Thursday, July 7, 2011

Future of Metro - Am I missing something?

Okay, can I vent a bit? King County is threatening to cut metro service - some routes all together - unless a 2 year $20 tab tax is approved. What in the world?!

Details here:

Congestion Reduction Charge - Future of Metro - King County Metro Transit

Let's break down the logic here:

Congestion Reduction Charge

The 2011 Washington Legislature authorized King County to approve a temporary congestion reduction charge to help fund Metro Transit services. This would be an annual $20 fee on every vehicle licensed in King County for each of two years.

Why exactly is this temporary?  How are revenues going to increase over the next two years, or what is expected to happen to ridership after two years to deem the tax no longer necessary?  This will only get worse until someone realizes that cost of riding Metro has to go DOWN and the convenience needs to go UP.  Even worse, ridership would in fact DECREASE if routes are cut.  No?  Less convenience and more crowed buses due to the cut in buses and routes equals rider drop.

The Legislature approved this temporary charge recognizing that Metro service is critically important to support economic recovery, give people an alternative to paying high gas prices, and relieve traffic congestion — especially during major construction of road and bridge projects in the region. The Legislature also recognized the sweeping reforms Metro has taken in recent years to reduce costs and make the most of every taxpayer dollar.

Economic recovery?  Alternative to paying high gas prices?  Do legislators realize I pay much more in bus fare than I would in gas to ride Metro?  A peak ride to work costs $2.50 in the morning, followed by another $2.50, or if I work late, $2.25 home.  So, at a minimum that's $4.75 per day.  I bet I can drive to work and back at least about a dozen times before hitting $4.75 in gas.  Five days a week adds up to at least $23.75 in bus fare.  At what point do people stop driving to actually save money?  This is definitely not a good argument, especially since fares have increased - more on that below.

What has Metro done to cut costs and increase revenue?

After Metro’s income from sales tax began falling short as a result of the weak economy, the agency launched a comprehensive action plan. Metro cut staff positions, postponed most plans to expand service, canceled replacement bus purchases, increased revenue through a shift in property tax from county ferries to Metro, dug deeply into reserves, and made some reductions in bus service that had relatively little impact on riders.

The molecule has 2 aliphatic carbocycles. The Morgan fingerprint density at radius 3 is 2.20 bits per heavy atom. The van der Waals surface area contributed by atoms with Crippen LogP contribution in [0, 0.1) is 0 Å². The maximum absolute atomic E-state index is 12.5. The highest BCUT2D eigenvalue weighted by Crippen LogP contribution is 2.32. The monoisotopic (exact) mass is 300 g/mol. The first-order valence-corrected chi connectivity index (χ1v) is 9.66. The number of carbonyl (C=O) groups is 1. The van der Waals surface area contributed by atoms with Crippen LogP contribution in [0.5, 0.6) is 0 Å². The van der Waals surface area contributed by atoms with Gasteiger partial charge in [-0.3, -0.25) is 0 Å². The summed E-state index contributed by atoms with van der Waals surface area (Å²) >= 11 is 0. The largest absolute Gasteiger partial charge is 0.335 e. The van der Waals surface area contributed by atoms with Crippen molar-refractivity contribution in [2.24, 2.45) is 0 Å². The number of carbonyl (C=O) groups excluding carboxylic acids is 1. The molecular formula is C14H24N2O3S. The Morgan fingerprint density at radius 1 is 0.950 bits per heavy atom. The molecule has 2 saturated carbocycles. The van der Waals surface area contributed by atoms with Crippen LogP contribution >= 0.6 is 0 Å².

Metro adopted efficiency measures recommended in a performance audit that will result in ongoing savings of about $20 million annually.

Result of the weak economy?  Please!  Shouldn't ridership go UP when people can no longer afford to drive?  I'm pretty sure the issues with Metro as well as the Ferry system flared up when our car tabs became reasonable - long before the economy tanked.  But...that's another blog.

Metro’s employees stepped up to do their part to preserve public service. Last year, Metro and its unions negotiated cost-cutting labor agreements.

I'm sure this is a can of worms, but I'd rather not harp on Metro employees and their unions.  I do, however, wonder how lawsuit payouts are affecting expenses.

The County Council approved four fare increases — a total 80 percent increase — in the past four years.

Here's the icing on the cake!  Not only are we being asked to pay more in car tabs, but we've been taxed to ride the bus.  We are paying 80 percent more to ride the bus.  And, this announcement poses this like a positive.  I just don't get it.  How are you going to give the public an incentive to take public transportation if you make it MORE expensive than driving, and cut out routes and scheduled stops?  It just doesn't make sense. 

Enough ranting - sorry folks.  These are the things I think about on my bus ride - every day.

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